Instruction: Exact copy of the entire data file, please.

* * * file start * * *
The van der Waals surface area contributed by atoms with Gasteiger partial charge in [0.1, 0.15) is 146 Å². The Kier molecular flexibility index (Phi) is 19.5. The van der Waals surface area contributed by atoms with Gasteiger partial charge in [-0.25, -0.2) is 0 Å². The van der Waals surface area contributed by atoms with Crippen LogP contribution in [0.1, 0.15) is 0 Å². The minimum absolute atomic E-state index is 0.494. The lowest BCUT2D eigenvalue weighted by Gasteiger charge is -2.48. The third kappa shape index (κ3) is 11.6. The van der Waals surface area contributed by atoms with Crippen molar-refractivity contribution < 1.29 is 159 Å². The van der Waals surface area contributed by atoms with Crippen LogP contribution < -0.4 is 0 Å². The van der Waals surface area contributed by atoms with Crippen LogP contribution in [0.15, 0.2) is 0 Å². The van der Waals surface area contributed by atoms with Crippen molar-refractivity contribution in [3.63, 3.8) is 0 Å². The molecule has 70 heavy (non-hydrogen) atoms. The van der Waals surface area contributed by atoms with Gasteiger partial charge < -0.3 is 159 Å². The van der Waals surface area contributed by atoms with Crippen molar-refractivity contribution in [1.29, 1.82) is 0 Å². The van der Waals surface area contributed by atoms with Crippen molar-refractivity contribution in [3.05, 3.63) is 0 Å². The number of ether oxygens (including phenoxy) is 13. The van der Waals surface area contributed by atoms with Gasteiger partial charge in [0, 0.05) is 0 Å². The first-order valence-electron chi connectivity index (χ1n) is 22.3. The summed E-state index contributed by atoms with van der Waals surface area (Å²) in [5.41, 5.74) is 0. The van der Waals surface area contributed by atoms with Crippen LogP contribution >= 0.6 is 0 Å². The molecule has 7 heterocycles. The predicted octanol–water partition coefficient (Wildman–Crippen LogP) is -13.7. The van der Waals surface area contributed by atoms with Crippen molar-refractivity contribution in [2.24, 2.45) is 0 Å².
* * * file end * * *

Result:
The van der Waals surface area contributed by atoms with Gasteiger partial charge in [0.1, 0.15) is 146 Å². The Kier molecular flexibility index (Phi) is 19.5. The van der Waals surface area contributed by atoms with Gasteiger partial charge in [-0.25, -0.2) is 0 Å². The van der Waals surface area contributed by atoms with Crippen LogP contribution in [0.1, 0.15) is 0 Å². The minimum absolute atomic E-state index is 0.494. The lowest BCUT2D eigenvalue weighted by Gasteiger charge is -2.48. The third kappa shape index (κ3) is 11.6. The van der Waals surface area contributed by atoms with Crippen molar-refractivity contribution < 1.29 is 159 Å². The van der Waals surface area contributed by atoms with Crippen LogP contribution < -0.4 is 0 Å². The van der Waals surface area contributed by atoms with Crippen LogP contribution in [0.15, 0.2) is 0 Å². The van der Waals surface area contributed by atoms with Crippen molar-refractivity contribution in [3.63, 3.8) is 0 Å². The molecule has 70 heavy (non-hydrogen) atoms. The van der Waals surface area contributed by atoms with Gasteiger partial charge < -0.3 is 159 Å². The van der Waals surface area contributed by atoms with Crippen molar-refractivity contribution in [1.29, 1.82) is 0 Å². The van der Waals surface area contributed by atoms with Crippen molar-refractivity contribution in [3.05, 3.63) is 0 Å². The number of ether oxygens (including phenoxy) is 13. The van der Waals surface area contributed by atoms with Gasteiger partial charge in [0, 0.05) is 0 Å². The first-order valence-electron chi connectivity index (χ1n) is 22.3. The summed E-state index contributed by atoms with van der Waals surface area (Å²) in [5.41, 5.74) is 0. The van der Waals surface area contributed by atoms with Crippen LogP contribution >= 0.6 is 0 Å². The molecule has 7 heterocycles. The predicted octanol–water partition coefficient (Wildman–Crippen LogP) is -13.7. The van der Waals surface area contributed by atoms with Crippen molar-refractivity contribution in [2.24, 2.45) is 0 Å².